The bushfires in south eastern Australia this month have claimed the lives of over 200 people. On Ash Wednesday, the anniversary of the 1983 fires in the same region, Beth Crisp discusses why the widespread need to attribute blame for the recent tragedy is so problematic, and looks at how the affected communities are seeking to rebuild their futures.
That there were widespread bushfires this summer was of little surprise to many Victorians. As I wintered in London, people often assumed I would rather be home enjoying the sunshine. Inevitably my response would be that Victoria had endured several years of drought, was experiencing summer temperatures much higher than might usually be expected and consequently there was a high risk of fire. Unfortunately, the recent Black Saturday fires of 7 February proved my prediction correct. And it would be the smell of smoke in the air, which would make the first impression on my senses as I arrived at Melbourne’s Tullamarine airport a few days later, as I made my way home to a state and country still trying to come to terms with the consequences of the destruction already wreaked upon the land and its people, and in some areas remain on alert as the fires continue to burn.
In the days after the fire, I found myself remembering the phrase ‘sun, moon, fire, water, wood, metal, earth’ which as a schoolgirl I had learnt some decades ago to remind us which character was associated with each of the days of the week in the Japanese language. The implicit lesson was that these were elements to be reverenced, all of which, with the possible exception of the moon, had great potential for good, but equally for destruction. Although fire has amazing properties, an assumption that fire is essentially good is difficult to assent to in the weeks following the deaths of more than 200 Victorians, the destruction of countless homes and community assets across the state, and with the towns of Kinglake, Narbethong and Marysville no longer effectively in existence. At the height of the fires, an area of some 3000 km2 was on fire or on high alert. Unless there are heavy rains, some fires in remote areas may continue to burn for weeks.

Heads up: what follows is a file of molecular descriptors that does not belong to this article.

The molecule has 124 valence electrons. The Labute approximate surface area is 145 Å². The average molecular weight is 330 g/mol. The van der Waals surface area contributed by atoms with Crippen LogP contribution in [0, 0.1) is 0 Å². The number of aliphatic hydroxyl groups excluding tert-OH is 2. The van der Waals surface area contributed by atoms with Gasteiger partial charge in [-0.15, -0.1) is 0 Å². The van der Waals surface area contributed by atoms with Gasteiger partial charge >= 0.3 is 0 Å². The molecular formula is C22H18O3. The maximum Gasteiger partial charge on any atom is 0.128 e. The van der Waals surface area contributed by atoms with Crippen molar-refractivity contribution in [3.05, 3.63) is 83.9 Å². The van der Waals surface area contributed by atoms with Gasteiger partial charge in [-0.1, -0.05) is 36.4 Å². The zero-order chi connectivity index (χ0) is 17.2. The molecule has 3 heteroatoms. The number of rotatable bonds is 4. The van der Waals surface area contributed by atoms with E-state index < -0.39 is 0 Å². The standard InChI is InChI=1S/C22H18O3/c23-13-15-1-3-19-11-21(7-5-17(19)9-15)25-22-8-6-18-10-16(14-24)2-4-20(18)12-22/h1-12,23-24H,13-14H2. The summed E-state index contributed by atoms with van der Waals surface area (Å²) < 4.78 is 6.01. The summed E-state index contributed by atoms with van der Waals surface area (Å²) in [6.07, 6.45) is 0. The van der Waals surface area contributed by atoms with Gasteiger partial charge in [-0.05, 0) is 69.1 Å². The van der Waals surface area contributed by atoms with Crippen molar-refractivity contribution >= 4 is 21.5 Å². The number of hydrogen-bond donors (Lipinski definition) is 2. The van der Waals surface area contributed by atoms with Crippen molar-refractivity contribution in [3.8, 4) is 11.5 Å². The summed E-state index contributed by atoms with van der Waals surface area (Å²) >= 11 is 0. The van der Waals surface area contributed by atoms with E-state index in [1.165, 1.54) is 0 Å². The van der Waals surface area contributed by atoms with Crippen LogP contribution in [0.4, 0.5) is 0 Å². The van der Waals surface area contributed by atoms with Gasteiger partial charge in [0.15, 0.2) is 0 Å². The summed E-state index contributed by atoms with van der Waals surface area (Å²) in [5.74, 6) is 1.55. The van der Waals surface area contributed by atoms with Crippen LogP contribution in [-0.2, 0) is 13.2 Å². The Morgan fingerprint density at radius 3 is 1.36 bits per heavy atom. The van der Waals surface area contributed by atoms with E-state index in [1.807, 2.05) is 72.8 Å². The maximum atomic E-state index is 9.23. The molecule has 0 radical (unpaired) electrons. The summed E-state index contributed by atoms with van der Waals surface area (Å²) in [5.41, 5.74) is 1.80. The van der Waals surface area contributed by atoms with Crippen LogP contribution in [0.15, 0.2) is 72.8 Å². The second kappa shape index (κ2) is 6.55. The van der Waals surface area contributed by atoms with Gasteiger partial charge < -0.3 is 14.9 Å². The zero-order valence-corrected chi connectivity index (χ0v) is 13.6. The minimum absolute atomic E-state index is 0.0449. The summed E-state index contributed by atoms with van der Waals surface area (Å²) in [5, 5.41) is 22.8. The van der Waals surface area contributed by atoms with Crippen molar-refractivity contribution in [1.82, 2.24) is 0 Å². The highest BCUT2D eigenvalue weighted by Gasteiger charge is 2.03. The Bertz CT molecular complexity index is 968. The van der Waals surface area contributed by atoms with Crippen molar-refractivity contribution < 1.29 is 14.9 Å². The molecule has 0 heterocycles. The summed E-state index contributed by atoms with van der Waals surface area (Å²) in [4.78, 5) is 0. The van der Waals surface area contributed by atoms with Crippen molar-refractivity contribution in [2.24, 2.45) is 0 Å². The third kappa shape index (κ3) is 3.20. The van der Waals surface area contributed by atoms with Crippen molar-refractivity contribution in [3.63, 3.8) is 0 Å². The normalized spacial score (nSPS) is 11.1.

Many of the Black Saturday fires occurred in areas just beyond the Melbourne Metropolitan Area, in areas well known to many Victorians. Unlike some previous fires in more remote areas, few people I know didn’t know someone who was not affected by these latest fires. And even if we didn’t know the residents of some of the burnt out towns, I’ve heard many people reminiscing about their visits to what were some very beautiful areas but which now are sites of devastation. From a human perspective, the initial response to fires such as those of Black Saturday is that they bring nothing but destruction. However, some plants in the Australian bush need the intense heat generated by fire to open seed pods and facilitate new growth. So while it might be months or years to rebuild homes and community facilities, the forests will begin the task of regeneration almost immediately.
While the recent fires resulted in the greatest loss of life Australia has ever experienced in a single tragedy, this is not the first time south eastern Australia has witnessed substantial losses of life and property as a result of bushfires. The previous highest death toll was 75 on Ash Wednesday 1983 and more than a quarter of a century later, the smell of ash and the colour of the skies of that night is still imprinted deep within for many, even those of us who were many miles from the flames of that night. Living in Victoria where for many people Ash Wednesday means fire and destruction, the notion that as Christians we choose to display ashes on our foreheads that day as a sign of hope, must seem quite contradictory to some members of the community.